A CONVICTED murderer and former millionaire car dealer has enjoyed mixed success after taking on the taxman from his prison cell.

Ian Workman, who built up the IGW Group in Bolton and Blackburn over nearly 30 years, is currently serving a life sentence after stabbing his wife Sue through the heart at their luxury home in Edgworth in April 2011.

But the businessman, who was told by Mr Justice Clarke he would have to serve 17-and-a-half years before being considered for parole, had lodged a complicated VAT claim for his outfit.

And a ruling has now been issued on the £310, 563 claim by a Tax Chamber judge, after Workman gave evidence to the tribunal via a video link.

Workman insisted he was owed the money in overpayments, using established case law covering motor traders being incorrectly charged VAT by HM Revenue and Customs on demonstrator vehicles and manufacturers bonuses.

The tribunal heard the taxman would only accept Workman and the IGW Group, or its predecessor Mossweald, had used 76 vehicles a year, between 1979 and 1996, as demonstrators, vehicles for employees and directors, or courtesy or hire cars.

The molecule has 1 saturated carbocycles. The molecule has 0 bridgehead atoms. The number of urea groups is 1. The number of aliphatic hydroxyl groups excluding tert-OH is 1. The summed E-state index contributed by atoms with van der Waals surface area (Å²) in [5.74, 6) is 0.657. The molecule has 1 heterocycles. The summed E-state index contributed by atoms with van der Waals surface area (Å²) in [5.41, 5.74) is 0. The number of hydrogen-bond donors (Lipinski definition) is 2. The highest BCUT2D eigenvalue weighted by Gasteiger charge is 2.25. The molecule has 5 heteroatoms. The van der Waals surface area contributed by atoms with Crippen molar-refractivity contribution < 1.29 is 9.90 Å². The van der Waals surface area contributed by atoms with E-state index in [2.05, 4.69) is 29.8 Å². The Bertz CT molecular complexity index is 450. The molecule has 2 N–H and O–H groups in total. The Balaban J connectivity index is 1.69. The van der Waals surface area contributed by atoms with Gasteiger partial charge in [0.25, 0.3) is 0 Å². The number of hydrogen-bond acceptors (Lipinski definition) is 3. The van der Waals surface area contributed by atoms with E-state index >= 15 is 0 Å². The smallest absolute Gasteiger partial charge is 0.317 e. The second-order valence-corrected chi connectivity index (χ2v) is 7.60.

But Workman, who was represented at the tribunal by counsel Tim Brown, claimed that figure should be 316, based on the cars being changed four times a year.

Giving evidence Workman said Mitsubishi, Suzuki and Hyundai demonstrators were replaced every three months and the old demonstrators were sold. Renault Scimitar demonstrators were replaced every four months.

The salesforce were tasked to find customers in advance of demonstrators coming to the end of their three-month life, he told the hearing.

Workman said targets were set for sales staff on a quarterly basis and that this would include replacement of demonstrators.

Judge Jonathan Cannan ruled that 111 cars would have been eligible, as part of the claim, when the business was at its peak in 1994-95.

He told the tribunal his figures were based on the vehicles being replaced three times a year, and not four, as Workman had contended, and he could not follow why 30 courtesy vehicles were required for the bodyshop so reduced that figure to 15.

Judge Cannan added: "I am satisfied that Mr Workman was very knowledgeable about the business generally. That is to be expected, as he was the driving force behind IGW Group.

"However, the facts I am asked to find are specific details rather than generalities."

The case is not the first time Workman has been embroiled in legal proceedings since his 2011 incarceration.

Three years ago he was ordered to pay two of his sons, Ben and Nicholas, £1.5million after he had killed their mother during a divorce row to avoid paying her half of his fortune.